As the audience take their seats in the Traverse theatre for The Invisible Man, a stage technician with incredibly sparkly trousers is already on-stage, watching the auditorium and awaiting the arrival of both the audience and the cast of the show. While the cast eventually arrive – including Rob (the titular invisible man) whose presence is only denoted through a spotlight – it quickly becomes clear that the presence of the audience is not felt by the actors. What unfolds is a charming, funny and somewhat anarchic spectacle that thoroughly immerses the audience, while also playing with the fourth wall and traditional notions of theatre.

The premise of a play within a play is not a new one, however Theater Artemis’ take on it is deeply refreshing and perfectly suited for its target audience of four to 11 year-olds. It’s not so much that the fourth wall is broken; rather it seems never to have existed to begin with. The use of the entire theatre – tech booth and backstage included – leads to a deeply immersive experience that can be easily understood by even the youngest members of the audience, as well as a great deal of humour. Moreover, aside from the obvious farce that is the central premise of the cast awaiting the arrival of the audience, there is a great deal of dry self-awareness that permeates throughout, keeping the adults just as entertained as the children.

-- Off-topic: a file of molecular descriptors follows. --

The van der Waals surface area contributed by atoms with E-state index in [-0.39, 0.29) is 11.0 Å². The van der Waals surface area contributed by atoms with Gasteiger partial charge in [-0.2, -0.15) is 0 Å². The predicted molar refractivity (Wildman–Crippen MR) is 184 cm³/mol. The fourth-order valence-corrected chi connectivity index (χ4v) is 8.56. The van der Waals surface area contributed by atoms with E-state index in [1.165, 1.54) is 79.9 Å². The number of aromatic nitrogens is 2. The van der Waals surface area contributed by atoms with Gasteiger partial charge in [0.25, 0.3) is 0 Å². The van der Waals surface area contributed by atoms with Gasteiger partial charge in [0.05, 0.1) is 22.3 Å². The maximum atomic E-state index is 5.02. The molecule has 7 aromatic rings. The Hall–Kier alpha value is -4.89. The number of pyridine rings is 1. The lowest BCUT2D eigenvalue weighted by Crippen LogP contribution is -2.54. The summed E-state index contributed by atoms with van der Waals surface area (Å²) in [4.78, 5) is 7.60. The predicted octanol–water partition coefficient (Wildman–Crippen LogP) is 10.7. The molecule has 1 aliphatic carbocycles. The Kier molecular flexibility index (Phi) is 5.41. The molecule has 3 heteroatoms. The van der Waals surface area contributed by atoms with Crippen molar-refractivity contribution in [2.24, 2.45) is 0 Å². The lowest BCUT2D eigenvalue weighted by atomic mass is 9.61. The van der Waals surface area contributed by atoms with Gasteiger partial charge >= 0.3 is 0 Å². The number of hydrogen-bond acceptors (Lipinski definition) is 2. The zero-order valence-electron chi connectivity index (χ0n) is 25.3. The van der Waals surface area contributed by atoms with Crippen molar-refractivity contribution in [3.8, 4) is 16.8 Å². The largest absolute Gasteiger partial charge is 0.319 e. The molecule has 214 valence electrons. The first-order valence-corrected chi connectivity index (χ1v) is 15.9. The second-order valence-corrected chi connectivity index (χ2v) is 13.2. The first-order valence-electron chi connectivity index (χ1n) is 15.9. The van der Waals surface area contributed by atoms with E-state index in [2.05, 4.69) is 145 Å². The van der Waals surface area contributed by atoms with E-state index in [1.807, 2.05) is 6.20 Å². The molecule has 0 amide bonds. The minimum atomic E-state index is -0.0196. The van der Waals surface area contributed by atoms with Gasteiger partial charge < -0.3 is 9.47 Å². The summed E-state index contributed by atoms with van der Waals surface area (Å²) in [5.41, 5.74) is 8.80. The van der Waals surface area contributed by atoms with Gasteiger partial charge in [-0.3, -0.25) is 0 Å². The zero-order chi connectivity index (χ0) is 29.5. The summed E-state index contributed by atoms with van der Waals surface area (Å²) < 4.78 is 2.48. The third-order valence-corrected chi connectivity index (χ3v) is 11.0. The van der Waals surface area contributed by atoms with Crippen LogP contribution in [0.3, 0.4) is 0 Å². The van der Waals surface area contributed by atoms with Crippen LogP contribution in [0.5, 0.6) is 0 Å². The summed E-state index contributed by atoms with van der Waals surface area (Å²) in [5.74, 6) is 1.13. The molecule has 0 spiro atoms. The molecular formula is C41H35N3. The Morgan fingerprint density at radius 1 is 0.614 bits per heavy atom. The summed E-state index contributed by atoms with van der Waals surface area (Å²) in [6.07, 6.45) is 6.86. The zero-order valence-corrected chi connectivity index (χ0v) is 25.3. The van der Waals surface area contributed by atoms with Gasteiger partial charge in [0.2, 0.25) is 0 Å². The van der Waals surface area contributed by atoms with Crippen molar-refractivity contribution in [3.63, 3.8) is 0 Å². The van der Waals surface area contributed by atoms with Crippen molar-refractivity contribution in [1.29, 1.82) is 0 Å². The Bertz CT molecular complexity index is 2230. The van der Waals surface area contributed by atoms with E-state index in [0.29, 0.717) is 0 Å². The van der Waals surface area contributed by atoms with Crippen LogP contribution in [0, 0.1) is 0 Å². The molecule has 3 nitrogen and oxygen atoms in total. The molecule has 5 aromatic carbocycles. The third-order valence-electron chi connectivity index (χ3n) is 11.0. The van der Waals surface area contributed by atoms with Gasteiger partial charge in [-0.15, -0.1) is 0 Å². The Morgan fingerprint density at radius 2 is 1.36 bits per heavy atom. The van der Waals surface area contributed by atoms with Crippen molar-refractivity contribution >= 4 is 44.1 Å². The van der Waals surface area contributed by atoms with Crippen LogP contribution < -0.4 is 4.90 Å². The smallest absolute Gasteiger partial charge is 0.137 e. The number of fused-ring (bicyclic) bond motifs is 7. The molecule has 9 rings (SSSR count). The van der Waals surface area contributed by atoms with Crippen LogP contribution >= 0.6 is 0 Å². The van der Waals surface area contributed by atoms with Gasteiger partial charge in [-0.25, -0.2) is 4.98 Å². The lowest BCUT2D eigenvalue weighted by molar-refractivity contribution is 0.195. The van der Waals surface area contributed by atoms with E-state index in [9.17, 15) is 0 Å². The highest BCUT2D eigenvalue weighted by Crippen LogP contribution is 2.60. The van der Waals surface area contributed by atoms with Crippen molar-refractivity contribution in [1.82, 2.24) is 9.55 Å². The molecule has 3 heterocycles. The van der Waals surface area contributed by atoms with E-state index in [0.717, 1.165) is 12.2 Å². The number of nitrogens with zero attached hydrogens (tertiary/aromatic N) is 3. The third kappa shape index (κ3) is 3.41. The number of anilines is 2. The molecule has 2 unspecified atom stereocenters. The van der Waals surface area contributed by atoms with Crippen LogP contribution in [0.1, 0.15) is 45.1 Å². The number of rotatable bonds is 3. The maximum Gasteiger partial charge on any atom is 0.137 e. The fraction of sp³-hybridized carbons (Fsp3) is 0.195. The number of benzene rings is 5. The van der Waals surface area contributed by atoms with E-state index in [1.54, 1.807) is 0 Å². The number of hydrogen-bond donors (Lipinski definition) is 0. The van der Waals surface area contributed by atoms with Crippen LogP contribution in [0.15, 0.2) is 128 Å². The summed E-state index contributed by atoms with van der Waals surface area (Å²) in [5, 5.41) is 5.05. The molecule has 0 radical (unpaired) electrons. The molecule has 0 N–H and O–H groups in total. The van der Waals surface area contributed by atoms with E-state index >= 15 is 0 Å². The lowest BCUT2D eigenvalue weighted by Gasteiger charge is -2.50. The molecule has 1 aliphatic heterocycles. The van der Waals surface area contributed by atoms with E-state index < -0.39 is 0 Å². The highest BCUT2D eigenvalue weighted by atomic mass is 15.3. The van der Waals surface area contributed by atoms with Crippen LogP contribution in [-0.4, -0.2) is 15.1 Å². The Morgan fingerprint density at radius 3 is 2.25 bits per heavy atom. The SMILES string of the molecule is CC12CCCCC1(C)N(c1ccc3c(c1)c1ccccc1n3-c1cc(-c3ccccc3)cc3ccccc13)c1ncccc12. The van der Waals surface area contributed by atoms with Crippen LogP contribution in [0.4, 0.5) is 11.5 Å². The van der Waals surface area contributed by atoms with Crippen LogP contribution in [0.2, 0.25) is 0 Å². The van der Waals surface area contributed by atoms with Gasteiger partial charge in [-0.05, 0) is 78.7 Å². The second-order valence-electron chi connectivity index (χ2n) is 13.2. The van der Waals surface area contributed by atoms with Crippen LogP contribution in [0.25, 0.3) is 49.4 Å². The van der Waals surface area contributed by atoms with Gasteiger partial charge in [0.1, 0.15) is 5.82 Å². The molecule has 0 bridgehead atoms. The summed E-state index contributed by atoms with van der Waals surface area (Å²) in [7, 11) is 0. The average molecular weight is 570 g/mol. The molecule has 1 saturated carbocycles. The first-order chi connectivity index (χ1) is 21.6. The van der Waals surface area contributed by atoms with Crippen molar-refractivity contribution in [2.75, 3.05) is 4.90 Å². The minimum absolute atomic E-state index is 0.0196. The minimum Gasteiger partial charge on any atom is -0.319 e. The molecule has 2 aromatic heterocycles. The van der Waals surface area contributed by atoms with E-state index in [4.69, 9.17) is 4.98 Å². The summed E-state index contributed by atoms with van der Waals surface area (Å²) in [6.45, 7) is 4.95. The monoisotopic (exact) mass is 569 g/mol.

Most joyous of all though is the way in which invisibility is handled throughout the play. With the exception of Rob, who remains invisible throughout, other cast members and object appear and disappear on a whim and the way in which this is conveyed is one of the most successful parts of the show. While mime may be considered one of the simplest forms of theatre, when performed as well as it is by Theater Artemis, then it can also be one of the most effective. This is only enhanced by the puppetry employed to both assist with the mime and to denote the actions of the invisible characters. While strings are certainly attached, it does not lessen the experience, and for the youngsters in the audience it adds a magical quality to the entire affair, dazzling them in the process.

The Invisible Man is a triumphant spectacle that is enjoyable for all ages that creatively plays with recognition and visibility. While the chaotic elements of the piece do become a bit too much towards the end, that doesn’t make it any less fun.